Sheep farm reduces lamb losses by 4.3% with better records

Simple record keeping has helped to reduce lamb losses by 4.3% in the past three years on a Somerset sheep farm.

Focusing on data recorded around lambing time is allowing one Somerset sheep farmer to pinpoint health issues and make informed decisions to improve flock productivity.

David Knight manages a flock of 700 ewes at the family run Wydon farm, Minehead and began recording eight years ago because of lamb losses to see where and why he was losing them.

See also: Tips on ewe nutrition in the run up to lambing

“It’s very easy to lose track of what would appear to be the odd lamb here and there during the season and not appreciate how fast the numbers are adding up,” he says.

Only one year after Mr Knight began recording, there was an outbreak of pulpy kidney on the farm. “We lost 25 lambs, all at three to four weeks old. Obviously with that many deaths we didn’t need records to know we had a problem, but looking back through them we saw the age pattern and that let us see the bigger picture.”

Using the data

ADAS sheep consultant Kate Phillips says comparing farm data to benchmarks or to performance in previous years is vital along with discussing the data with your vet or livestock consultant to help identify issues and remedial action.

This will help improve flock productivity year on year, she says.

Ms Phillips says all flocks should aim for less than 15% lamb losses and the top performing flocks are achieving closer to 10%. Further investigation is recommended when ewe losses are more than 3%, lamb losses are over 15% or barren ewes are more than 2% at scanning.

“It is essential all health issues and losses are recorded in detail to aid identification of the cause,” she adds.

As many diseases are age specific, records can be invaluable in aiding disease diagnosis with your vet. Mr Knight looks at the data one month after lambing after the “critical period” is over and discusses any trends or patterns found during the annual flock health planning with his vet.

As a result of picking up pulpy kidney, Mr Knight was able to make an easy decision to vaccinate the following year.

“I could clearly see the number of lambs I no longer had versus the cost of vaccination, it was a no-brainer. We’ve vaccinated each year as a result and stopped it in its tracks.”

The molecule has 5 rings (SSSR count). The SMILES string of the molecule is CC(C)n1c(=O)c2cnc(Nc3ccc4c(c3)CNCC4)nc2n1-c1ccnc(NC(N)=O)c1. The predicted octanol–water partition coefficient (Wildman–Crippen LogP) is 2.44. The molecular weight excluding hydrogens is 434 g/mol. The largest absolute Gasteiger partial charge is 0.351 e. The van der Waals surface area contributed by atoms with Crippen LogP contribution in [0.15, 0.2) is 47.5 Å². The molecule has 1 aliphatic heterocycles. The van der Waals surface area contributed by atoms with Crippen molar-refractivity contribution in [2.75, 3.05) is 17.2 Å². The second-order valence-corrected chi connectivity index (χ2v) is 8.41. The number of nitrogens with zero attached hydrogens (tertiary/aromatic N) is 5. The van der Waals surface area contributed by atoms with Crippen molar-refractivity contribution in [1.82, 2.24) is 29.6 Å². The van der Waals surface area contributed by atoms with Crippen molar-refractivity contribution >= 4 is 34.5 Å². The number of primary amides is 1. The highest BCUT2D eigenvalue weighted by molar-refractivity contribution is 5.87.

Problem ewes

Another area where measuring and monitoring has helped Mr Knight, is identifying problem ewes. One year there was a particularly high barren rate and a number of ewes aborted three weeks before 

“It’s been really useful to look back at the records and see exactly what the problem was to help make informed management decisions about culling.”
David Knight

“It took the bad barren rate for us to register a problem, then looking back through the records we could see that several lambs were mummified, weak, or ewes scanned as twins only had a single.

“These things we had not taken much notice of as individual cases but seen all together, helped us diagnose what the problem was, which was confirmed with blood tests as toxoplasmosis, and we now vaccinate against this too.”

Health records have also helped Mr Knight identify other issues including prolapse and lameness. He gives these ewes a plain orange tag to indicate a problem.

“It’s been really useful to look back at the records and see exactly what the problem was to help make informed management decisions about culling.”

Reducing losses

The most significant improvement seen in the flock is the drop in lamb deaths.

Last year lamb losses were at an all-time low of 6.7%.

Mr Knight attributes this improved result to his encouragement of an honest and open recording system.

All staff write any problems on a whiteboard in the lambing shed as soon as something happens and Mr Knight transfers this information into a record book.

“It’s very important we’re all singing from the same hymn sheet.

“It’s easy not to realise the problem until it’s on paper in front of you, but once you have the figures you can do something about them,” says Mr Knight.

 Wydon Farm records    
  2010  2011 2012 2013
Ewe numbers 680 630 638 695
Scanning (%) 184 172 171 176
Barren (%) 1 <1 3 1.5
Rearing (%) 160 161 157 164
Lamb losses (%) 11 10 8.3 6.7
Ewe losses (%) 3 4.4 3 1.29
 What to record 
 Ewe Lamb
Date of death  Date of death
How close to lambing/after lambing it died* Age at death*
Condition at death Weaned or not
Why we think it died Condition at death
  Why we think it died
*Most important date